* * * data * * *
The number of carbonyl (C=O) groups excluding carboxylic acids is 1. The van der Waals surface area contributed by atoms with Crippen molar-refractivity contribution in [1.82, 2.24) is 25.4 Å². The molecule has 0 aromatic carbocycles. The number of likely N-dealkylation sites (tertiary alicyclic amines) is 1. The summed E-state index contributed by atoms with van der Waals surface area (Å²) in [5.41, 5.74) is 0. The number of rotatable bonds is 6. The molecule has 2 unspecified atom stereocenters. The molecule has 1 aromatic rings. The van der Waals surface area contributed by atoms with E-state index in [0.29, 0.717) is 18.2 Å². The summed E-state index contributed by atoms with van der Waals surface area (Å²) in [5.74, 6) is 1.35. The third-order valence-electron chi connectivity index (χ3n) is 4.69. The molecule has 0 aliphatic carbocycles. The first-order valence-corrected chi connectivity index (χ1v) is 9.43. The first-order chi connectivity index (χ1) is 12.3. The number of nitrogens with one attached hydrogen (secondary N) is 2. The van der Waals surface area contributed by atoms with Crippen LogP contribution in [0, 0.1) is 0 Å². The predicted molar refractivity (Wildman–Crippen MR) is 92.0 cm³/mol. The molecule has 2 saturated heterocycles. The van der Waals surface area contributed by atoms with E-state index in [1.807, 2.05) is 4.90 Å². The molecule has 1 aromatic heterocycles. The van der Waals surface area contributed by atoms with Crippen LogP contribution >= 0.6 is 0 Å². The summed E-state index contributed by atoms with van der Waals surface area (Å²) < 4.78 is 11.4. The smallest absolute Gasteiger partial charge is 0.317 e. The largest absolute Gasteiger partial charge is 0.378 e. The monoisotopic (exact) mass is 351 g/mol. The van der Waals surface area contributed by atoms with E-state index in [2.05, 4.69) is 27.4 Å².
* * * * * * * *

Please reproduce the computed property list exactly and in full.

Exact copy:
The number of carbonyl (C=O) groups excluding carboxylic acids is 1. The van der Waals surface area contributed by atoms with Crippen molar-refractivity contribution in [1.82, 2.24) is 25.4 Å². The molecule has 0 aromatic carbocycles. The number of likely N-dealkylation sites (tertiary alicyclic amines) is 1. The summed E-state index contributed by atoms with van der Waals surface area (Å²) in [5.41, 5.74) is 0. The number of rotatable bonds is 6. The molecule has 2 unspecified atom stereocenters. The molecule has 1 aromatic rings. The van der Waals surface area contributed by atoms with E-state index in [0.29, 0.717) is 18.2 Å². The summed E-state index contributed by atoms with van der Waals surface area (Å²) in [5.74, 6) is 1.35. The third-order valence-electron chi connectivity index (χ3n) is 4.69. The molecule has 0 aliphatic carbocycles. The first-order valence-corrected chi connectivity index (χ1v) is 9.43. The first-order chi connectivity index (χ1) is 12.3. The number of nitrogens with one attached hydrogen (secondary N) is 2. The van der Waals surface area contributed by atoms with Crippen LogP contribution in [0, 0.1) is 0 Å². The predicted molar refractivity (Wildman–Crippen MR) is 92.0 cm³/mol. The molecule has 2 saturated heterocycles. The van der Waals surface area contributed by atoms with E-state index in [1.807, 2.05) is 4.90 Å². The molecule has 1 aromatic heterocycles. The van der Waals surface area contributed by atoms with Crippen LogP contribution >= 0.6 is 0 Å². The summed E-state index contributed by atoms with van der Waals surface area (Å²) < 4.78 is 11.4. The smallest absolute Gasteiger partial charge is 0.317 e. The largest absolute Gasteiger partial charge is 0.378 e. The monoisotopic (exact) mass is 351 g/mol. The van der Waals surface area contributed by atoms with E-state index in [2.05, 4.69) is 27.4 Å².